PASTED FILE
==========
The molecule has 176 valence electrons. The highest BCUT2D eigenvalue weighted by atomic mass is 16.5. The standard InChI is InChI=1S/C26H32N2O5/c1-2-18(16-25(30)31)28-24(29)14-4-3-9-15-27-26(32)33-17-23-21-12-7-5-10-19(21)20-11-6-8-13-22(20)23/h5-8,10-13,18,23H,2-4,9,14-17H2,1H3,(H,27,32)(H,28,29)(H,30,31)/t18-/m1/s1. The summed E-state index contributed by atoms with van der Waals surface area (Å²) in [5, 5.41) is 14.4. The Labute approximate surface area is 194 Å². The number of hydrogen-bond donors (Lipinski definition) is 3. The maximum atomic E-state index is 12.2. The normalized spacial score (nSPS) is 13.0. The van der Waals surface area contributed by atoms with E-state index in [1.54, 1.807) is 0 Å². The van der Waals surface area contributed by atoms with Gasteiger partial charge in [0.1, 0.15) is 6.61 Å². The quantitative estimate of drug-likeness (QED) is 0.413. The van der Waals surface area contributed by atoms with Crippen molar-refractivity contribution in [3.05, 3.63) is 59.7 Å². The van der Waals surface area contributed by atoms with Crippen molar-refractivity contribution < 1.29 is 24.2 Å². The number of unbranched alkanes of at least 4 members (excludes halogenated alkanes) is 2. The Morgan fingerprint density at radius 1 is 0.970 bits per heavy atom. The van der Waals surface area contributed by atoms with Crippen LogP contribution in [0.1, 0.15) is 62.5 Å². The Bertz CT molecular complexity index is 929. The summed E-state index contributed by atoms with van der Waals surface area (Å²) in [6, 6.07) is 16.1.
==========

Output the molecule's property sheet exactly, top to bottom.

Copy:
The molecule has 176 valence electrons. The highest BCUT2D eigenvalue weighted by atomic mass is 16.5. The standard InChI is InChI=1S/C26H32N2O5/c1-2-18(16-25(30)31)28-24(29)14-4-3-9-15-27-26(32)33-17-23-21-12-7-5-10-19(21)20-11-6-8-13-22(20)23/h5-8,10-13,18,23H,2-4,9,14-17H2,1H3,(H,27,32)(H,28,29)(H,30,31)/t18-/m1/s1. The summed E-state index contributed by atoms with van der Waals surface area (Å²) in [5, 5.41) is 14.4. The Labute approximate surface area is 194 Å². The number of hydrogen-bond donors (Lipinski definition) is 3. The maximum atomic E-state index is 12.2. The normalized spacial score (nSPS) is 13.0. The van der Waals surface area contributed by atoms with E-state index in [1.54, 1.807) is 0 Å². The van der Waals surface area contributed by atoms with Gasteiger partial charge in [0.1, 0.15) is 6.61 Å². The quantitative estimate of drug-likeness (QED) is 0.413. The van der Waals surface area contributed by atoms with Crippen molar-refractivity contribution in [3.05, 3.63) is 59.7 Å². The van der Waals surface area contributed by atoms with Crippen molar-refractivity contribution < 1.29 is 24.2 Å². The number of unbranched alkanes of at least 4 members (excludes halogenated alkanes) is 2. The Morgan fingerprint density at radius 1 is 0.970 bits per heavy atom. The van der Waals surface area contributed by atoms with Crippen LogP contribution in [0.1, 0.15) is 62.5 Å². The Bertz CT molecular complexity index is 929. The summed E-state index contributed by atoms with van der Waals surface area (Å²) in [6, 6.07) is 16.1.